Korea (/kəˈriːə/ kə-ree-ə; Korean: 한국 Hanguk [hanɡuːk] or 조선 Joseon [tɕosʌn] – (see
etymology)
) is an East Asian country that is currently divided into two separate states — North
Korea and South Korea. Located on the Korean Peninsula, Korea is bordered by the People's
Republic of China to the northwest, Russia to the northeast, and is separated from Japan to the
east by the Korea Strait and the Sea of Japan (East Sea), and separated from the Republic of China
(Taiwan) to the south by the East China Sea.

Archaeological and linguistic evidence suggest the origins of the Korean people were Altaic
language-speaking people from south-central Siberia,[4] who populated ancient Korea in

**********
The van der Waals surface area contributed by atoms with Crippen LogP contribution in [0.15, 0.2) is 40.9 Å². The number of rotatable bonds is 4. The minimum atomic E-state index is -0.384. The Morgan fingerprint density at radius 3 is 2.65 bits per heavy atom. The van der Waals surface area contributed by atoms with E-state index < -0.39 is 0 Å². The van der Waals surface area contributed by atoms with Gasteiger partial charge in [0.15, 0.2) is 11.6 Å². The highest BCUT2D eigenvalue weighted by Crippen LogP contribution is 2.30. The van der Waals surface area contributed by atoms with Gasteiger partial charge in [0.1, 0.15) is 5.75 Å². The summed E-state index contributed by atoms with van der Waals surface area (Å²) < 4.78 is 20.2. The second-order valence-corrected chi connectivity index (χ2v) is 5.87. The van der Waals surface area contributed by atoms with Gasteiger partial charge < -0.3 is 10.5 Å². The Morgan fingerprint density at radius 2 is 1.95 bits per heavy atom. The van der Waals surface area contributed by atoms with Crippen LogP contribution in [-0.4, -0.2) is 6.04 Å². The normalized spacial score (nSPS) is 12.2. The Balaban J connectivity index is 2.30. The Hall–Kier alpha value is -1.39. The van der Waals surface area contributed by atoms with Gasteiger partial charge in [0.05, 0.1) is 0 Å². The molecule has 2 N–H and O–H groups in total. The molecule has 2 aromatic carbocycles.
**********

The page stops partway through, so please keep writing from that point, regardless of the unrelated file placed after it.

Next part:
successive waves from the Neolithic age to the Bronze Age.[5] The adoption of the Chinese
writing system ("Hanja" in Korean) in the 2nd century BC, and Buddhism in the 4th century AD,
had profound effects on the Three Kingdoms of Korea.
International and Domestic Tourism

The majority of the South Korean tourist industry is supported by domestic tourism. Thanks to the
country's extensive Korea has an airport and some cities, such as Seoul, Incheon, Busan, Daegu,
Gwangju, and Jeju, have airports serving international routes.

International tourists come primarily from nearby countries in Asia. Japan, China, Hong Kong,
and Taiwan together account for roughly 75% of the total number of international tourists. In
addition, the Korean wave has brought increasing numbers of tourists from Southeast Asia.

International tourists typically enter the country through Incheon International Airport, near
Seoul, which in 2006 was found to be the world's best airport. Some others enter through the
country's other international ports and airports, particularly Busan.
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